Sunday, November 22, 2015

Ian Scott. Q.C. A Mentor Extrodinaire ! "Do Not Be Afraid to Challenge Law"

   Sometimes in life we have a tendency to take people and opportunities in life for granted and not appreciate their value and significance until several years later.  Prior to going to law school I had the opportunity to meet and ultimately get to know the late former Attorney General and Minister Responsible for Women's Issues, Mr. Ian Scott, Q.C.  I first became aware of Mr. Scott and his work when I worked as a researcher at the Ontario Women's Directorate.  He was as all of the staff affectionately would refer to him "our Minister".  So impressed was I with him that I volunteered to work on his election campaign thereafter.  

   When I was an articling student - first at the Ontario Labour Relations Board and then at Dutton, Brock, MacIntyre and Collier Mr. Scott was the person I sought guidance from on questions of administrative law, torts and insurance law.  I have met many lawyers over the years but never have I met one that had such a command on so many areas of law as Mr. Scott.  What I found most interesting and impressive about him was his creativity and accessibility.  Mr. Scott was always available to take my calls at his office at Gowlings during my articles.  He did not simply regurgitate some ratio diciendi to me but always had some analysis of that ratio and his own opinion.
He clearly was not afraid to think and he always encouraged me to think.  That characteristic from Mr. Scott resonated with me tremendously. So much so that I remember Mr. Crawford MacIntyre saying to one of the partners at Dutton, Brock that they should seek my input because I always have some very creative ideas.  I did indeed - thanks to Mr. Scott !

   Very quickly into embarking on my career as a litigation lawyer I had opportunity to put into practice a lesson well learned from Mr. Scott, namely, do not be afraid to challenge law if it makes no sense and adversely impacts your client.  I was representing a woman from El Salvador on a judicial review of a Refugee Board decision which denied her Convention Refugee Status on the basis of "changed circumstances" as that term is used in the governing legislation.  My client was from a family where four of her brothers had been previously granted Convention Refugee Status in Canada.  When her turn came the authorities took the position that the political climate in El Salvador had changed such that there was no fear to her should she return.  At that time the law provided for an objective test to assess and evaluate the "changed circumstances."  That test did not sit well with me because I reasoned that some persons who could have been known to be undesirable by the official regime or others may nonetheless be targets on account of their family history.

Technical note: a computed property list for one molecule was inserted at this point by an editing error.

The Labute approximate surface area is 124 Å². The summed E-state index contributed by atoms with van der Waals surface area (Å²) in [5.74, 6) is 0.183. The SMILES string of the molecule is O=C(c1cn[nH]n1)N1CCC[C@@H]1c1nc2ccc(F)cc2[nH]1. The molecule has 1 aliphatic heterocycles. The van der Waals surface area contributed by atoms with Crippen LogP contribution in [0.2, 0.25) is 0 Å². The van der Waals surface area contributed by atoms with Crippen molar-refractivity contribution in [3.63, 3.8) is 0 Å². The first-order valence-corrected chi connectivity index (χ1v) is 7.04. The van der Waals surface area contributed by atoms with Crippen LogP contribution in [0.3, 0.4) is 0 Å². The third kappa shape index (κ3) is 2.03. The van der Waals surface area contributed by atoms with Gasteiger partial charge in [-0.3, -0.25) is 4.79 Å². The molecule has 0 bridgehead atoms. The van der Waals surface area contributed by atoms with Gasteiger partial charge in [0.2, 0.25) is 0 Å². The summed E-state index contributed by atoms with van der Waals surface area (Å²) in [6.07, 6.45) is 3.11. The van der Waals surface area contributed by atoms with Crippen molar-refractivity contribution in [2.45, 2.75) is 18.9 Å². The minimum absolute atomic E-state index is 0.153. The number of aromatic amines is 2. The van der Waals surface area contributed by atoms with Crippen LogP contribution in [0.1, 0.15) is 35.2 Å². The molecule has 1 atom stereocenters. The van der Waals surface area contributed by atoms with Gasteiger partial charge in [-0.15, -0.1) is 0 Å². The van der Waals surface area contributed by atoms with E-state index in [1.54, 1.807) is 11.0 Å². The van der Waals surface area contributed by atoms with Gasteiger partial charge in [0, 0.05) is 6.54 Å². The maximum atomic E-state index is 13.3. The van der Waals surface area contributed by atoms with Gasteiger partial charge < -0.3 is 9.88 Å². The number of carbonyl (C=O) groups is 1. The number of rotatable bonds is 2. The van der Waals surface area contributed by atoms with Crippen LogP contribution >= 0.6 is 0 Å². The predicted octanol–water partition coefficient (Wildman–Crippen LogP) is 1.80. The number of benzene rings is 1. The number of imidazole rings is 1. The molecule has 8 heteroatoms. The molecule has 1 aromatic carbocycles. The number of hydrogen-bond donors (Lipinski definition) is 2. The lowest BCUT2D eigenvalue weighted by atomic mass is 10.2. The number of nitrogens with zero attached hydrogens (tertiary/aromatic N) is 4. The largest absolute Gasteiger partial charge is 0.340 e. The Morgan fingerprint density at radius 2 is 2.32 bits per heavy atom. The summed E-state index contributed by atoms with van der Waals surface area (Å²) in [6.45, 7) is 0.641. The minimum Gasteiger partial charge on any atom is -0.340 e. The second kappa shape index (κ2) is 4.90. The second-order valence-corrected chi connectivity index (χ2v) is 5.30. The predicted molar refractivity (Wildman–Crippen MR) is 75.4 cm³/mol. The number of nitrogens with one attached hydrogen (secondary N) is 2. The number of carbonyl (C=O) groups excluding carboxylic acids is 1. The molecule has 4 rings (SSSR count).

In pure Ian Scott fashion I decided to challenge the objective test used to evaluate "changed circumstances" for the determination of Convention Refugee status.  I reasoned that this assessment called for a subjective test incorporating the subjective fear and experience of my client and her family in El Salvador.  My colleague, Mr. Mark Persaud was acting for the Attorney General of Canada at the time.  He said to me affectionately, "Ernie you are not going anywhere with that argument the test has been around for some time before you."  I told Mark that this law made no sense and was adversely impacting my client and therefore I have a duty as a lawyer to seek to change it.  As it turned out the Federal Court received this argument from me and some other litigants and the Federal Court of Appeal ultimately dealt with the matter and corrected the situation.  My client got to make her new home in Canada.

   I felt so proud when several years later when attending a function put on by the Hispanic Lawyers Association she called out to me - "Mr. Guiste  - Mr. Guiste - this is the man that is responsible for me being in Canada" - at the same time introducing me to her husband.  Her husband is a lawyer and she is happy in her new homeland.  She thanked and acknowledged me on that occasion.  However, on reflection I must thank the late Ian Scott, Q.C. for his mentorship and instilling in me an unwavering respect for the Rule of Law and the duty of a lawyer to defend his or her client - even if it means challenging the law.

   

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